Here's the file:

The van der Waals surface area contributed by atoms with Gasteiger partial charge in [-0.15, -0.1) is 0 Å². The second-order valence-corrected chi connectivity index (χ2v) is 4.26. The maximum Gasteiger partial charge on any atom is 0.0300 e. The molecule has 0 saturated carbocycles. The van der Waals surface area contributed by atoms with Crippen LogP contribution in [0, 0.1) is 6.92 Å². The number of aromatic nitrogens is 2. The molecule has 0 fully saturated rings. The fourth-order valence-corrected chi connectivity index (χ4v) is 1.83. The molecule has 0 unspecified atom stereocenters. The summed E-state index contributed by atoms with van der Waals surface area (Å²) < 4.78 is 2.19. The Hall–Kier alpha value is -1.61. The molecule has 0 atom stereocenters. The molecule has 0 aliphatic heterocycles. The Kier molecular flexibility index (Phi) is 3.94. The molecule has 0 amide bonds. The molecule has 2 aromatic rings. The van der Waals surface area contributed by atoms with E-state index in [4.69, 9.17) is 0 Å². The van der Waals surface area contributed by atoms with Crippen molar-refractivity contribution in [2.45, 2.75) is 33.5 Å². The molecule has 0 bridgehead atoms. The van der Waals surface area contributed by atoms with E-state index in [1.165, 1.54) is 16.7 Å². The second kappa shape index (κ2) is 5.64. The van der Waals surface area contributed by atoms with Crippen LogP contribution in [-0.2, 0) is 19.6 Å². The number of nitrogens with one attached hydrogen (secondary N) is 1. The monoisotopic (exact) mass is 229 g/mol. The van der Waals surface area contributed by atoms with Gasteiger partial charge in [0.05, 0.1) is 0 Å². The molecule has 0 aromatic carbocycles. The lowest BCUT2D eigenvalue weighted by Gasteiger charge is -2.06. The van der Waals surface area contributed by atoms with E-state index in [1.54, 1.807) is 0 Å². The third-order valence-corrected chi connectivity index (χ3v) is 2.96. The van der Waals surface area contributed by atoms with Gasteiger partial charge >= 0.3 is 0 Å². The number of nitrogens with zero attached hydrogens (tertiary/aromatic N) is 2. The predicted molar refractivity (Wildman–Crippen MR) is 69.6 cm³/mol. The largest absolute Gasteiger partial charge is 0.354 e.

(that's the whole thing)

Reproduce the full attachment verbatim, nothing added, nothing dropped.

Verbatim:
The van der Waals surface area contributed by atoms with Gasteiger partial charge in [-0.15, -0.1) is 0 Å². The second-order valence-corrected chi connectivity index (χ2v) is 4.26. The maximum Gasteiger partial charge on any atom is 0.0300 e. The molecule has 0 saturated carbocycles. The van der Waals surface area contributed by atoms with Crippen LogP contribution in [0, 0.1) is 6.92 Å². The number of aromatic nitrogens is 2. The molecule has 0 fully saturated rings. The fourth-order valence-corrected chi connectivity index (χ4v) is 1.83. The molecule has 0 unspecified atom stereocenters. The summed E-state index contributed by atoms with van der Waals surface area (Å²) < 4.78 is 2.19. The Hall–Kier alpha value is -1.61. The molecule has 0 atom stereocenters. The molecule has 0 aliphatic heterocycles. The Kier molecular flexibility index (Phi) is 3.94. The molecule has 0 amide bonds. The molecule has 2 aromatic rings. The van der Waals surface area contributed by atoms with E-state index in [4.69, 9.17) is 0 Å². The van der Waals surface area contributed by atoms with Crippen molar-refractivity contribution in [2.45, 2.75) is 33.5 Å². The molecule has 0 bridgehead atoms. The van der Waals surface area contributed by atoms with E-state index in [1.165, 1.54) is 16.7 Å². The second kappa shape index (κ2) is 5.64. The van der Waals surface area contributed by atoms with Crippen LogP contribution in [-0.2, 0) is 19.6 Å². The number of nitrogens with one attached hydrogen (secondary N) is 1. The monoisotopic (exact) mass is 229 g/mol. The van der Waals surface area contributed by atoms with Gasteiger partial charge in [0.05, 0.1) is 0 Å². The molecule has 0 aromatic carbocycles. The lowest BCUT2D eigenvalue weighted by Gasteiger charge is -2.06. The van der Waals surface area contributed by atoms with E-state index in [1.54, 1.807) is 0 Å². The third-order valence-corrected chi connectivity index (χ3v) is 2.96. The van der Waals surface area contributed by atoms with Gasteiger partial charge >= 0.3 is 0 Å². The number of nitrogens with zero attached hydrogens (tertiary/aromatic N) is 2. The predicted molar refractivity (Wildman–Crippen MR) is 69.6 cm³/mol. The largest absolute Gasteiger partial charge is 0.354 e.